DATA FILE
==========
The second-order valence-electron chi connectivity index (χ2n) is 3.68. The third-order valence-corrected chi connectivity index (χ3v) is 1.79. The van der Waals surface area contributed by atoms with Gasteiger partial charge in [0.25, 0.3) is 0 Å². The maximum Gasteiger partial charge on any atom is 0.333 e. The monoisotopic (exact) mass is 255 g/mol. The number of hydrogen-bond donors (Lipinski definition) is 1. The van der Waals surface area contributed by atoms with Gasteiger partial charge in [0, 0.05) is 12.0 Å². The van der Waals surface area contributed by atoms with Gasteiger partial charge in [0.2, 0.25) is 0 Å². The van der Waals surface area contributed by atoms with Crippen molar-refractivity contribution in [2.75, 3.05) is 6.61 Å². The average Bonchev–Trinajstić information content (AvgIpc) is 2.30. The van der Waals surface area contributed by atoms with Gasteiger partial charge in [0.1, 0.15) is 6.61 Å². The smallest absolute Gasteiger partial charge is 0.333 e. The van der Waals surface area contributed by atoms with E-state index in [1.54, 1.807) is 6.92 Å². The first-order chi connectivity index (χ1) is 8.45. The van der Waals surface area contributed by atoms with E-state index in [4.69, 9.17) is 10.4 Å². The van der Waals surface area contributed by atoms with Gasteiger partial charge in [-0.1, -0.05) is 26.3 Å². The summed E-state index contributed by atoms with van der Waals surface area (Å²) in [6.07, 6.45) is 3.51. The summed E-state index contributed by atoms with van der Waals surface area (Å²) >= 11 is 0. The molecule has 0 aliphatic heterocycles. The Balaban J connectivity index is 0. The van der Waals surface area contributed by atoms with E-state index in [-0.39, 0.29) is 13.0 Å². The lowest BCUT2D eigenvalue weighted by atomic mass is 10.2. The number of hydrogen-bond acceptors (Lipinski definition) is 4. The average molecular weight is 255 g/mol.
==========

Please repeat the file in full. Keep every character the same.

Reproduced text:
The second-order valence-electron chi connectivity index (χ2n) is 3.68. The third-order valence-corrected chi connectivity index (χ3v) is 1.79. The van der Waals surface area contributed by atoms with Gasteiger partial charge in [0.25, 0.3) is 0 Å². The maximum Gasteiger partial charge on any atom is 0.333 e. The monoisotopic (exact) mass is 255 g/mol. The number of hydrogen-bond donors (Lipinski definition) is 1. The van der Waals surface area contributed by atoms with Gasteiger partial charge in [0, 0.05) is 12.0 Å². The van der Waals surface area contributed by atoms with Gasteiger partial charge in [0.2, 0.25) is 0 Å². The van der Waals surface area contributed by atoms with Crippen molar-refractivity contribution in [2.75, 3.05) is 6.61 Å². The average Bonchev–Trinajstić information content (AvgIpc) is 2.30. The van der Waals surface area contributed by atoms with Gasteiger partial charge in [0.1, 0.15) is 6.61 Å². The smallest absolute Gasteiger partial charge is 0.333 e. The van der Waals surface area contributed by atoms with E-state index in [1.54, 1.807) is 6.92 Å². The first-order chi connectivity index (χ1) is 8.45. The van der Waals surface area contributed by atoms with E-state index in [4.69, 9.17) is 10.4 Å². The van der Waals surface area contributed by atoms with Gasteiger partial charge in [-0.1, -0.05) is 26.3 Å². The summed E-state index contributed by atoms with van der Waals surface area (Å²) in [6.07, 6.45) is 3.51. The summed E-state index contributed by atoms with van der Waals surface area (Å²) >= 11 is 0. The molecule has 0 aliphatic heterocycles. The Balaban J connectivity index is 0. The van der Waals surface area contributed by atoms with E-state index in [-0.39, 0.29) is 13.0 Å². The lowest BCUT2D eigenvalue weighted by atomic mass is 10.2. The number of hydrogen-bond acceptors (Lipinski definition) is 4. The average molecular weight is 255 g/mol.